Insurers, lawyers, and actuaries have been keenly anticipating the publication of the new Ogden tables. These have been updated, in particular in relation to projected mortality rates. Terms of years spiralling into the future are filled with doubt and uncertainty. Understandably insurers and lawyers alike would be most unwilling to accept that established annual losses ("multiplicands") would continue for lengthy terms, without actuarial assistance in determining for how long they should run.

Ogden tables

The purpose of Ogden 7 (and indeed the purpose of the previous tables) is to assist with the calculation of lump sum damages for future losses in personal injury and fatal accident cases in the UK.

The tables provide figures in terms of years ("multipliers") to assist in calculating the appropriate period of loss. In essence, the multiplier is the figure by which a multiplicand is multiplied, in order to calculate the total damages for that element of the claim. It takes into account a number of factors, such as accelerated receipt and mortality rates. For loss of earnings claims it also now allows for factors such as formal qualifications and disability, and it was the introduction of these contingencies that distinguished Ogden 6 from its predecessors. They remain within Ogden 7.

Mortality rates

The most notable change within Ogden 7 is that it incorporates recent mortality rates, as produced by the Office for National Statistics.

Mortality is, of course, the predominant consideration when establishing a multiplier for a lifetime loss - with a claimant’s projected length of life being the starting point. With the population’s life expectancy increasing since the publication of Ogden 6, damages for annual losses have increased under Ogden 7. For example:

  • Under Ogden 6, a male aged 20 with a lifetime loss would have a multiplier of 31.63. Ogden 7 provides for a multiplier of 32.10 - an increase of 0.47. In monetary terms, if he had a lifetime loss of £10,000, he would receive £4,700 more by way of damages under Ogden 7 than he would under Ogden 6.

The impact is more prominent when dealing with older claimants:

  • Take for example a claimant aged 70 with a lifetime loss of £10,000. Under Ogden 6 he would have a multiplier of 12.30 and would receive £123,000 in damages. Under Ogden 7, he would have a multiplier of 13.44, an increase of 1.14, and would receive an award of £134,400 - an increase of £11,400 from that under Ogden 6.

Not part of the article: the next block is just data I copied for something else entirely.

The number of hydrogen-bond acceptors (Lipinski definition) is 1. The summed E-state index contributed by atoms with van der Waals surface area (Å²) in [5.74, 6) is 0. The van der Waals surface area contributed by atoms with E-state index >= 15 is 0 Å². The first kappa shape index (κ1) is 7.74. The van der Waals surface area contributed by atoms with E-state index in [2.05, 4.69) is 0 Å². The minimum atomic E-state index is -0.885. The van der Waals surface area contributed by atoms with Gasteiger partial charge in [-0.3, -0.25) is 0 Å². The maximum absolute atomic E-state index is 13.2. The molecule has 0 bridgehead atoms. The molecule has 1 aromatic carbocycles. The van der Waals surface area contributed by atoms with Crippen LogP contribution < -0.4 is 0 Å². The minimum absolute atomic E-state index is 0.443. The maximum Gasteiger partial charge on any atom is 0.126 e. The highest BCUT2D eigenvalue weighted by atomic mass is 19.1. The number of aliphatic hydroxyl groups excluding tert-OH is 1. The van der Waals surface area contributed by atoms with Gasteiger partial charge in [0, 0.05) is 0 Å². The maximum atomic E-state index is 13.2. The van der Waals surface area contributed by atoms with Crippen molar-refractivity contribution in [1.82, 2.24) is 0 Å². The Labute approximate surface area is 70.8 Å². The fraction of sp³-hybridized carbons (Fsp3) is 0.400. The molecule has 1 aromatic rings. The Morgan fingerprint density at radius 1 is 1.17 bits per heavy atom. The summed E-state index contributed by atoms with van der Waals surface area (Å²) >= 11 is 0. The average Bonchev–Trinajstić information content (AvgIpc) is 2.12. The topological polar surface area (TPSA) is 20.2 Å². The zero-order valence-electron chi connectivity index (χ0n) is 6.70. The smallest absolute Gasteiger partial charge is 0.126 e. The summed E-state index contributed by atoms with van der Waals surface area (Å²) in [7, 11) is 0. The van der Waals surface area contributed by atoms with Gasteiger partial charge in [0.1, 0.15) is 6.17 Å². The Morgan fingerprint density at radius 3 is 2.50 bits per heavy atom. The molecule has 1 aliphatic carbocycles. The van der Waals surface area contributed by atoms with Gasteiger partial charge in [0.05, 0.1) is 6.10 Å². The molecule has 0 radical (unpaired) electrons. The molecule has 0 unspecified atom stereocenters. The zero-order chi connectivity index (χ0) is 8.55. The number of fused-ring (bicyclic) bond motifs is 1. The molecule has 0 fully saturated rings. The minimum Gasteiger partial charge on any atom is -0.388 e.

Additional examples are given below.


It was hoped that Ogden 7 would bring clarity to the definition of "disabled" and guidance about the application of disabled discounts.

The definition of disabled has changed slightly. It no longer refers to "a progressive illness or an illness" but rather "an illness or a disability which has or is expected to last for over a year or is a progressive illness" (referencing the Equalities Act 2010). However, the revised definition has not provided much guidance for practitioners.

Tables B and D continue to apply if the claimant is disabled, with Tables A and C applying if he is not. The application of the discounts can dramatically affect multipliers, for example the term of years of discount reduces remarkably if a claimant becomes disabled.

The judiciary has historically taken a broad approach to the application of disabled discounts (Conner v Bradman [2007], Clarke v Maltby [2010]) and it is still uncertain as to how disabled a claimant should be before a full discount can be incorporated into an Ogden type calculation. It is expected that guidance and the inclusion of a clearer framework will be central amendments within Ogden 8.

Discount rate

On first glance the new tables are now bigger and broader than before. This is due to provision for a wider range of discount rates, for the first time including negative figures for the rate of return - from minus 2 percent to plus 3 percent.

The discount rate is set by the Lord Chancellor and has been fixed at 2.5 percent since 2001. However, claimants’ representatives have long been arguing that the rate is too high and APIL has brought judicial review proceedings in this regard.

In Helmot v Simon [2010] the Court of Appeal in Guernsey refused to adopt a discount rate of 2.5 percent, as it had no application in their jurisdiction. Instead the Court applied a discount rate of minus 1.5 percent to the Claimant’s largest future losses (care and loss of earnings) and a 0.5 percent discount rate for all non-earnings related future losses.

However, in Love v Dewsbury [2010] (a case where Kennedys acted for the insurers) the High Court rejected an application to adjourn the computation of damages for future losses pending review of the discount rate.

Justice minister Jonathan Djanogly confirmed earlier this year that the Lord Chancellor is in the process of reviewing the discount rate and has sought views from HM Treasury and the Government Actuary (as required by the Damages Act 1996). A consultation paper is expected, although no timescale has been given for this.

The future

Ogden 7 is considered very much an interim revision, with a number of issues yet to be considered by the Working Party and implemented into the tables. Whilst the tables have been updated, particularly insofar as projected mortality rates are concerned, Ogden 8 is expected to provide the greater overhaul.

Ogden 8 is expected not only to include updated mortality rates, due to be released at the end of 2011, and greater guidance on disability discounts, but perhaps also an increased number of tables to reflect different possible retirement ages. Such an amendment was not included within Ogden 7 as the Working Party considered that reasonable accuracy could be determined through interpolation ("splitting the multipliers") and further tables were not necessary.

Ogden 8 is expected to be available in Autumn 2012.

Additional examples

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